“They said, ‘So, you’re the famous Mecca he talks about all the time,’” she recalled. “I was blushing. I felt special.”
She learned that he bragged about her to seemingly everybody.
“He’d say, ‘That’s my girl!” she remembered.
He presented her with a promise ring and pledged to marry her.
“When we got older,” she noted.
By 2001, Mario had also signed on with the National Guard. The license-plate holder on his car was rimmed with the colors of the Haitian flag and said “HAITI” on it, but he just as proudly wore the American flag on the shoulder of his uniform.
After the 9/11 attacks, he volunteered to join the recovery effort at Ground Zero. He spent long hours down at the smoldering pile. He was left feeling he had to do more for the country he embraced as his own.
“That’s when he decided to go active duty,” she remembered. “That’s when he decided, ‘I’m going to do this.’”
He sat down with Mecca on a sofa and told her he wanted to enlist in the army as a full-time soldier.
“He asked if it was OK,” she recalled. “I said, ‘Sure. Anything to be with you. I don’t mind.’ That was my honey bunch. I support him just like he supports me.”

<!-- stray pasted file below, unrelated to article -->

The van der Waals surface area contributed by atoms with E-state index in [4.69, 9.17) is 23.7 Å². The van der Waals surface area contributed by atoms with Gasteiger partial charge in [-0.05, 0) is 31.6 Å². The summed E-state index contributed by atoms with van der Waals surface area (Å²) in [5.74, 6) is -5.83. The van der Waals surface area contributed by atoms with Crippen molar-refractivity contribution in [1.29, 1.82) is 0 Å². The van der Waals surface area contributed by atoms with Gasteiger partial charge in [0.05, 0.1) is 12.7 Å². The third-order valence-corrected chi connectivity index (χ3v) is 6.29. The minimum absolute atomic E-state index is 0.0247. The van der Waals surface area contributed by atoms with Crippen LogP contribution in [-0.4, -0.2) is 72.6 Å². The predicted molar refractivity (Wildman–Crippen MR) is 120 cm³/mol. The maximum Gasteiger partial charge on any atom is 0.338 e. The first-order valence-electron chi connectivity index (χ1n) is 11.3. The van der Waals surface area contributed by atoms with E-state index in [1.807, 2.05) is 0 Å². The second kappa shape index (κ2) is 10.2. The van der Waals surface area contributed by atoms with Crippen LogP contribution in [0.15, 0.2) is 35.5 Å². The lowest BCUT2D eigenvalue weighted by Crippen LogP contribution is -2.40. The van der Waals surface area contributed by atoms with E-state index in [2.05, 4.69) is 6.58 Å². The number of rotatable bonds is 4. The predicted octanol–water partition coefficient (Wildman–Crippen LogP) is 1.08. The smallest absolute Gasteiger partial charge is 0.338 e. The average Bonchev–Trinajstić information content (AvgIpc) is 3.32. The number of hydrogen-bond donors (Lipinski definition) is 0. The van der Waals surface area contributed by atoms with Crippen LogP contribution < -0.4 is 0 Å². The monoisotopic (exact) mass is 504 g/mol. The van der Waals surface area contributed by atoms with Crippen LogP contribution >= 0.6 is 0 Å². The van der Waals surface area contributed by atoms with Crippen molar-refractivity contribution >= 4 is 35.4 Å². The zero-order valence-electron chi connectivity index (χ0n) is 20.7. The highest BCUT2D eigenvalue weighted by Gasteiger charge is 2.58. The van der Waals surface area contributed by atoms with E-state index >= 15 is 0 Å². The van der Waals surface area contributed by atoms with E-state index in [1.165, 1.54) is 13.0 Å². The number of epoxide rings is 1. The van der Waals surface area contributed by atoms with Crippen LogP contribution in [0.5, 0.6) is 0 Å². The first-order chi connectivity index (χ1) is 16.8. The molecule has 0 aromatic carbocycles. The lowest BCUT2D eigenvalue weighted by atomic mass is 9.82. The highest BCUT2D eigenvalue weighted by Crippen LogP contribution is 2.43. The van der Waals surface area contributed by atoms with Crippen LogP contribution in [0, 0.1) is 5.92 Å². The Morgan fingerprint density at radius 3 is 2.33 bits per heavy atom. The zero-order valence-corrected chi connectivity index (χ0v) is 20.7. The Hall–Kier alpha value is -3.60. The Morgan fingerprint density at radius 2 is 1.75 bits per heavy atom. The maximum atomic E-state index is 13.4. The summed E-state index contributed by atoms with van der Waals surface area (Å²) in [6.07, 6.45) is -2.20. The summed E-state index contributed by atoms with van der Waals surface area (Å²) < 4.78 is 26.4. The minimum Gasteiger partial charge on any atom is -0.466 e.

He had no sooner answered that question than he asked another.
“That’s when he said, ‘Will you marry me?” she remembered. “Of course I said yes. I was excited!”
The wedding was a big, happy affair with dancing and laughter and too much joy for just one cake.
“We had multiple cakes,” she would later report.
As if all that were not perfect enough, they had a baby girl in 2003. Mario was of course right there with Mecca in the delivery room.
“When I was birthing her, he was breathing with me the whole way through, with the contractions,” she recalled.
Mario and Mecca and now Mia embarked for Friedberg, Germany, where he was assigned to the 1st Battalion, 36th Infantry Regiment, 1st Brigade Combat Team of the 1st Armored Division.
“The three Musketeers,” Mecca later said. “He’d call us ‘my girls.’”
He would give her jewelry on Valentine’s Day. He was liable all through the year to surprise her with a gift or a gesture to tell her how special she was to him. He would ask her to get him something that was high up on a closet shelf and she would comply only to discover he had a present there for her. He gave her flowers with a card that directed her to reach in his right pocket, where she found a necklace.